2) This morning, Blaise and I had a huge blow out. Or, he blew, I mostly held it together, with cracks and chinks where the worst showed through. We worked it out. We moved on. And then...

Tonight, after I told him a story and I lay down for the "big hug," he kissed the top of my head, put his hand on my head and said, "Mom, I love you. I love you even when I'm mad. Mom, when I'm yelling at you, you could say, "Blaise, you LOVE me."

And I said, that's such a great idea. Thank you. Thank you.

Thank you.

Friday, March 26, 2010


And I’m running, only a few strides ahead of my two captors. Dirt under my bare feet, lots of hard stings to ignore. She calls out,

Honey, why are you running?

He shouts,

We’re trying to keep you safe!

I stumble; they gain ground. His hands grapple my left shoulder, knocking me off kilter. Her fingers catch in my hair, yanking back my scalp. My foot catches a dip, I volley for balance, and they are on me. We are a heap of bodies on the ground.

We sit up clumsily in the dirt and glare at each other; an isosceles triangle of discontent. To my left, she brushes off her arms and head very gently, lovingly, as though she were her own prize pony. She wrinkles her nose at me, affects a teasing lilt with a put-on smile.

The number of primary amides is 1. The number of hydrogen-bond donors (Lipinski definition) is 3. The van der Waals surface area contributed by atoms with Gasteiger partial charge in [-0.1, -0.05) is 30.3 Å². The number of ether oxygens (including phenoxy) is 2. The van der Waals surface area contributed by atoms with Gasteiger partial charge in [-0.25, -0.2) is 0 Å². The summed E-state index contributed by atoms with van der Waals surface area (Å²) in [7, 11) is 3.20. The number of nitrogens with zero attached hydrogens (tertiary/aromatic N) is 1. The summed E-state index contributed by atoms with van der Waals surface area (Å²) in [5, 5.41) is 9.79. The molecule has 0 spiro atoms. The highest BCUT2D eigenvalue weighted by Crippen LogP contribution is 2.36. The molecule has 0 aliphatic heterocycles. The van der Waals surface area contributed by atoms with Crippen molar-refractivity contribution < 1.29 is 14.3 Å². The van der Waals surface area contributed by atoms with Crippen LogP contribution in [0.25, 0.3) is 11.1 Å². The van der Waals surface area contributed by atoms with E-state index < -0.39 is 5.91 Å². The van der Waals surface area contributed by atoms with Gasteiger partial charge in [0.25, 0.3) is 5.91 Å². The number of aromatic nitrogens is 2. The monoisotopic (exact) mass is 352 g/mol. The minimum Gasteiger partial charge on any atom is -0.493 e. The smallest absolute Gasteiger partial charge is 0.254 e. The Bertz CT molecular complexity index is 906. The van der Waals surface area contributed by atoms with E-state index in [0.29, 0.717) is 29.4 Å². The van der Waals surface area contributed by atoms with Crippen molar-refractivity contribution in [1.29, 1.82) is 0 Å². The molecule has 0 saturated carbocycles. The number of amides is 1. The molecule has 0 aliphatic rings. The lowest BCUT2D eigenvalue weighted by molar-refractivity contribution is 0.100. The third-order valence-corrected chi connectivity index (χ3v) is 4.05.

Where are you running to, anyway?

Where do you think you could possibly go that would be better than here?

The wind whips my hair into my eye. The sting! Through squinted, watering eyes I see the despair leaking out from behind her face. She knows she should let me go. She will die if she lets me go. Dusk progresses. She illusively recedes just slightly behind the thickening wall of dust. She shouts plaintively,

If you have to live here on this declining, dangerous rock for another 50 years or more, do you really want to risk this life?

Because at this point, it’s unlikely that things are going to get better than this. In fact, it’s very likely that…

Her words are garbled in the weather, but I hear them.

To my right, he shifts his weight and stands.

She's right.

Oh, surprise, surprise, you agree.

Not only are things not going to get better, they are likely to get worse

I’m tired, and damn it, he’s earned my belligerence. Yeah, yeah, what she said. Original.

His withering glace-by barely acknowledges my presence as his eyes and shoulders roll upward. He heaves a sigh, laces his voice with disdain and he lowers his eyes to meet mine, level.

So what are you going to do? Anything? If you were going to do something significant, you would have done it by now.

His words are one with the shards of dust pecking my face.

I look around. The wind sucks my breath and I can’t clearly see more than a dozen feet in any direction. Where we’ve come from is just visible – the shape of a house shining through advancing dusk. I start to feel afraid that if we don’t head back, we won’t find our way.

But I was running, I don’t want to go back.